In the meantime, the atmospherics surrounding India’s external relations are quite depressing. China remains intransigent and has made known its unwillingness to reach a reasonable settlement of the Line of Actual Control dispute. India-Pakistan relations could hardly be worse and China has chosen at this moment to sign a new Military Memorandum of Understanding to boost the China-Pakistan relationship. India’s forays in its Near Abroad in West Asia are yet to yield results, even though, on the surface, relations with the United Arab Emirates (UAE) and Saudi Arabia are better. The reality, nevertheless, is that India does not have enough traction to be able to manoeuvre between different power centres in West Asia which are at various times in conflict. Consequently, India will find it increasingly difficult to steer between the Scylla of Saudi Arabia, the UAE and Egypt on the one hand and the Charybdis of Turkey, Qatar and Iran on the other.

Comment | The shifting trajectory of India’s foreign policy

Signs of rigid policies

Far more serious, however, are concerns being voiced about India’s democratic credentials both within the country and abroad. India might well claim that the numbers of terror attacks have reduced, levels of Maoist violence have come down, and the situation in India’s Northeast is much better than before, but many people across India are seeking proper answers to the question as to whether India is forfeiting its democratic visage for a more doctrinaire and a more rigid set of policies. In August-September last year, this issue had briefly surfaced when Delhi decided to dilute Article 370 of the Constitution, and restructure Jammu & Kashmir (J&K) and Ladakh into two Union Territories. It possibly passed muster at the time as something that was already included in the ruling party’s manifesto.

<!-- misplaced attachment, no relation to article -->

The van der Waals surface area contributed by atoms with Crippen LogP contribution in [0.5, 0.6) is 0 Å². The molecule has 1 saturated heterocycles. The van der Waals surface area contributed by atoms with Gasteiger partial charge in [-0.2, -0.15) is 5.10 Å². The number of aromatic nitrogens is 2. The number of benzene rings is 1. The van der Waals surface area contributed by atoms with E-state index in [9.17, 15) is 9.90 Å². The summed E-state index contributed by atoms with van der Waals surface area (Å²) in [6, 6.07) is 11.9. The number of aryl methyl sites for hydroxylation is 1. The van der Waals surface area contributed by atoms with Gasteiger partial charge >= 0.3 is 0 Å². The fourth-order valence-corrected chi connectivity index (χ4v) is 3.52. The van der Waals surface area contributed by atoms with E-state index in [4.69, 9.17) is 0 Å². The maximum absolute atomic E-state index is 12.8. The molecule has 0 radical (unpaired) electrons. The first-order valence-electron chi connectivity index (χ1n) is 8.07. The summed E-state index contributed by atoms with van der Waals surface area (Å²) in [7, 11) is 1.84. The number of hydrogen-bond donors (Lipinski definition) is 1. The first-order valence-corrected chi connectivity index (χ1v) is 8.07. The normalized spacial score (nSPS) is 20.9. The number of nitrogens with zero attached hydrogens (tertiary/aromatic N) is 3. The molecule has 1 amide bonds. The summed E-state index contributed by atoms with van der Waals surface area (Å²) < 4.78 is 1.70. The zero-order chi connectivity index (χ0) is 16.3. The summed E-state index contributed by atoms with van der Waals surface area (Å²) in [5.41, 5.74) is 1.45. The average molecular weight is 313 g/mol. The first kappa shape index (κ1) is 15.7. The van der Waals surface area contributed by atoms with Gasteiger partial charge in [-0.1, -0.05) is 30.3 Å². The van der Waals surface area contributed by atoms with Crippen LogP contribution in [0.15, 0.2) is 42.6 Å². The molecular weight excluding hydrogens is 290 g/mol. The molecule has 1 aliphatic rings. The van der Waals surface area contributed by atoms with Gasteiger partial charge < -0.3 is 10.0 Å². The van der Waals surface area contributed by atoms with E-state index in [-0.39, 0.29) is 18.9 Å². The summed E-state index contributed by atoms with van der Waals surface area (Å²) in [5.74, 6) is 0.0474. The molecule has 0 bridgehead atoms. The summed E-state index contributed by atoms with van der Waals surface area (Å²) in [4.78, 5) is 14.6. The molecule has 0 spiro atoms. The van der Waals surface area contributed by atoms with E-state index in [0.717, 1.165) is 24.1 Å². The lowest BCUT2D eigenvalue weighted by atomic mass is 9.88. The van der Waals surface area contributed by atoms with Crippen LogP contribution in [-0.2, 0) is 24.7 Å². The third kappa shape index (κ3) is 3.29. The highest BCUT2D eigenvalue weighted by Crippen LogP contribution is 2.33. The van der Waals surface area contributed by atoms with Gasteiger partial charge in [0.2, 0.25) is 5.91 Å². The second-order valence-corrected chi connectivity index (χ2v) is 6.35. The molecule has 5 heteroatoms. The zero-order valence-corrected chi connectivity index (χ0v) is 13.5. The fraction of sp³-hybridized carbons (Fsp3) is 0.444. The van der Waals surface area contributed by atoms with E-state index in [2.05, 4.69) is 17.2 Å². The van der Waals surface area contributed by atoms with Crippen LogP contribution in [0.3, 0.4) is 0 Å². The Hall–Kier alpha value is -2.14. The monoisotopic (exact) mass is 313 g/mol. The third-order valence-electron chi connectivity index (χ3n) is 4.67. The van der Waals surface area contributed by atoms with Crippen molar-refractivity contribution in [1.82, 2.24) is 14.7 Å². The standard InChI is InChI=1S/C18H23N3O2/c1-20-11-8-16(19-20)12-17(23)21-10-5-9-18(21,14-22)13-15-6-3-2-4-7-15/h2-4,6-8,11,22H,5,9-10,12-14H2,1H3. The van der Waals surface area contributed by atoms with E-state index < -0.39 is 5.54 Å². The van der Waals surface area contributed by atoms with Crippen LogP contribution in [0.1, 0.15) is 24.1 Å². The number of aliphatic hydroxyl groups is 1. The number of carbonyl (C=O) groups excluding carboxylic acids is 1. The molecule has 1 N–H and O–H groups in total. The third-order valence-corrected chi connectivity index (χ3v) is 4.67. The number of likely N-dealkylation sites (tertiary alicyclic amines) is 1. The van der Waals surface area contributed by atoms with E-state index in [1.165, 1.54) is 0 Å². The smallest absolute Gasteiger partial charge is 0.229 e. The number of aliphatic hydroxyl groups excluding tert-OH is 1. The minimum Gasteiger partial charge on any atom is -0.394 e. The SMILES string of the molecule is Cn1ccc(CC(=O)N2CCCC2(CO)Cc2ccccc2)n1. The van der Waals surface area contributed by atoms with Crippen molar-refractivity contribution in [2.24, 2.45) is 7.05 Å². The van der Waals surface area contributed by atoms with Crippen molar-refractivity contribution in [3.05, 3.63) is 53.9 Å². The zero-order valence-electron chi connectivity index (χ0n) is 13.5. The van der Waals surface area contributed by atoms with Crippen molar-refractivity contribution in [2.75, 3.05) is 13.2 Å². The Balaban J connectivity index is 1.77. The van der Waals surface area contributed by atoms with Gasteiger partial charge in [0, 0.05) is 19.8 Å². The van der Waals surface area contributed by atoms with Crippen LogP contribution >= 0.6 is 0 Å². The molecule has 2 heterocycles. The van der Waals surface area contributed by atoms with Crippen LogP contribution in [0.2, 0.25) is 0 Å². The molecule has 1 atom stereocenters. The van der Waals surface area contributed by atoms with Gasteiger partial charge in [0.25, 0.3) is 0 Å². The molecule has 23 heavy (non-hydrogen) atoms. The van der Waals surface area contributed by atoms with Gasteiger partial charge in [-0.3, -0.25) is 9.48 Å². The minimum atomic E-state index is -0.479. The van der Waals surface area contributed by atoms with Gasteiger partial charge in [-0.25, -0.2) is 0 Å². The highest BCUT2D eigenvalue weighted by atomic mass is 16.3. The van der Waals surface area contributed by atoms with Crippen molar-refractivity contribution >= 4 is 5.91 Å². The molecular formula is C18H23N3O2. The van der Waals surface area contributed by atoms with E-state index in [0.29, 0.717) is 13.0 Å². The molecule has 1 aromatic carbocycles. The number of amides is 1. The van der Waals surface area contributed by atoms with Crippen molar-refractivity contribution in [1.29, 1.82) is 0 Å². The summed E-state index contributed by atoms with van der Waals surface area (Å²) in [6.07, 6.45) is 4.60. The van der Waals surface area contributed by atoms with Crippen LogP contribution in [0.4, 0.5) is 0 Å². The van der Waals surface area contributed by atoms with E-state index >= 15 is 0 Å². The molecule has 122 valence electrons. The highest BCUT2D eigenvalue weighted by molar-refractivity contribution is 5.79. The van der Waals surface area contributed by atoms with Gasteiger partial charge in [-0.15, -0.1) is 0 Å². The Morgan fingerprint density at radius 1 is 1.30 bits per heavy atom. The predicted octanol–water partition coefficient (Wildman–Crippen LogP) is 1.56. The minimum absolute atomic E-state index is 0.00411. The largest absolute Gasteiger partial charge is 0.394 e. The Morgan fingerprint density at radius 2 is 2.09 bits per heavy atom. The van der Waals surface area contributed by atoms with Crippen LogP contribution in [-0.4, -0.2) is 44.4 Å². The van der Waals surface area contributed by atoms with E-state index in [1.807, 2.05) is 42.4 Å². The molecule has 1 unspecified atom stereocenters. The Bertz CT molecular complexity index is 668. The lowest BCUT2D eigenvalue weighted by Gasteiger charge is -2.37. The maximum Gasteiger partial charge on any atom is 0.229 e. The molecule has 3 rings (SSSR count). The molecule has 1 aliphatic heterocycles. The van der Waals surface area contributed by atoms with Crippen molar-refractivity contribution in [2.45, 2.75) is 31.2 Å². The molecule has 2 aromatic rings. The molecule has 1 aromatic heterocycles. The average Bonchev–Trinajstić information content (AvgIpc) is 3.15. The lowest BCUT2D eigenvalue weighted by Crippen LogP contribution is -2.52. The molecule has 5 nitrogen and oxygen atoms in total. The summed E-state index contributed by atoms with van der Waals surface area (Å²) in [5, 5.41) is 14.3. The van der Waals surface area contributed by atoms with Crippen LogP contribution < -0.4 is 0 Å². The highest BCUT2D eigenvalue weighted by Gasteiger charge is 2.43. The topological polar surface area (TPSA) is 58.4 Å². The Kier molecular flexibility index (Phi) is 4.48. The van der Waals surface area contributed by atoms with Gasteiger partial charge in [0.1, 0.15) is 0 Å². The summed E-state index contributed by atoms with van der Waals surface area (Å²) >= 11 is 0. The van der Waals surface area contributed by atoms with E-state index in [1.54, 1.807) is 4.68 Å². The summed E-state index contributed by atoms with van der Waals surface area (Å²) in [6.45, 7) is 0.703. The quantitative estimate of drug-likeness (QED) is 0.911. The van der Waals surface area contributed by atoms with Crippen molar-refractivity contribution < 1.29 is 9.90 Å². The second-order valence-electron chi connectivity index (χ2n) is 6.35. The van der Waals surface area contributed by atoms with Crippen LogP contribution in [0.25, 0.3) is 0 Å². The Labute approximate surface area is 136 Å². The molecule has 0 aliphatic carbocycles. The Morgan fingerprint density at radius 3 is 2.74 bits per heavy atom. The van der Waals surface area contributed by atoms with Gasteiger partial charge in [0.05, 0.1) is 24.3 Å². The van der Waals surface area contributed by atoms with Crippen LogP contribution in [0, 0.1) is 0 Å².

Concerns, however, began to be felt soon after, in the wake of the clampdown in Kashmir, and the incarceration of almost the entire top leadership of the Peoples Democratic Party and the National Conference party. The anti-Citizenship (Amendment) Act protests across the country thereafter seemed to confirm such fears. Compounding this situation lately has been the attempt to impose a sort of ‘guided democracy’ in J&K, through the instrument of elections to the District Development Council, in the course of which the Opposition Alliance has been smeared with epithets such as “unholy global gathbandhan ” working against the national interest, etc.